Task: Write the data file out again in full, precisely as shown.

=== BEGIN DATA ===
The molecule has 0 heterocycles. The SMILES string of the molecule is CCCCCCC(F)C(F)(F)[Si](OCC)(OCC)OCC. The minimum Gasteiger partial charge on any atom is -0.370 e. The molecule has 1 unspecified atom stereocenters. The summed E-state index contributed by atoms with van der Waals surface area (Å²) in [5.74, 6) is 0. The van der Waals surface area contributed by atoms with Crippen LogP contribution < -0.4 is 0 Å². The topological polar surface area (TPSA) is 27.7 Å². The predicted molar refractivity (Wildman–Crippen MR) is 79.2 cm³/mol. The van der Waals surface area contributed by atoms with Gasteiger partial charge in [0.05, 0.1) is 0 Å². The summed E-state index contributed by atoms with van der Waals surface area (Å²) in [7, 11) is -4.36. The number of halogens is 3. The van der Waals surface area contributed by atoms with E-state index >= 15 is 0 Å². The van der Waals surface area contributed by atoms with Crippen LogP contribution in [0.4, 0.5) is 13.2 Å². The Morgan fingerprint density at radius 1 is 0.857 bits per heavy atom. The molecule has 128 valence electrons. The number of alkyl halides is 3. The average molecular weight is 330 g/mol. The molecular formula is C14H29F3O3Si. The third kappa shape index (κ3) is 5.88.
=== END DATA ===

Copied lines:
The molecule has 0 heterocycles. The SMILES string of the molecule is CCCCCCC(F)C(F)(F)[Si](OCC)(OCC)OCC. The minimum Gasteiger partial charge on any atom is -0.370 e. The molecule has 1 unspecified atom stereocenters. The summed E-state index contributed by atoms with van der Waals surface area (Å²) in [5.74, 6) is 0. The van der Waals surface area contributed by atoms with Crippen LogP contribution < -0.4 is 0 Å². The topological polar surface area (TPSA) is 27.7 Å². The predicted molar refractivity (Wildman–Crippen MR) is 79.2 cm³/mol. The van der Waals surface area contributed by atoms with Gasteiger partial charge in [0.05, 0.1) is 0 Å². The summed E-state index contributed by atoms with van der Waals surface area (Å²) in [7, 11) is -4.36. The number of halogens is 3. The van der Waals surface area contributed by atoms with E-state index >= 15 is 0 Å². The van der Waals surface area contributed by atoms with Crippen LogP contribution in [0.4, 0.5) is 13.2 Å². The Morgan fingerprint density at radius 1 is 0.857 bits per heavy atom. The molecule has 128 valence electrons. The number of alkyl halides is 3. The average molecular weight is 330 g/mol. The molecular formula is C14H29F3O3Si. The third kappa shape index (κ3) is 5.88.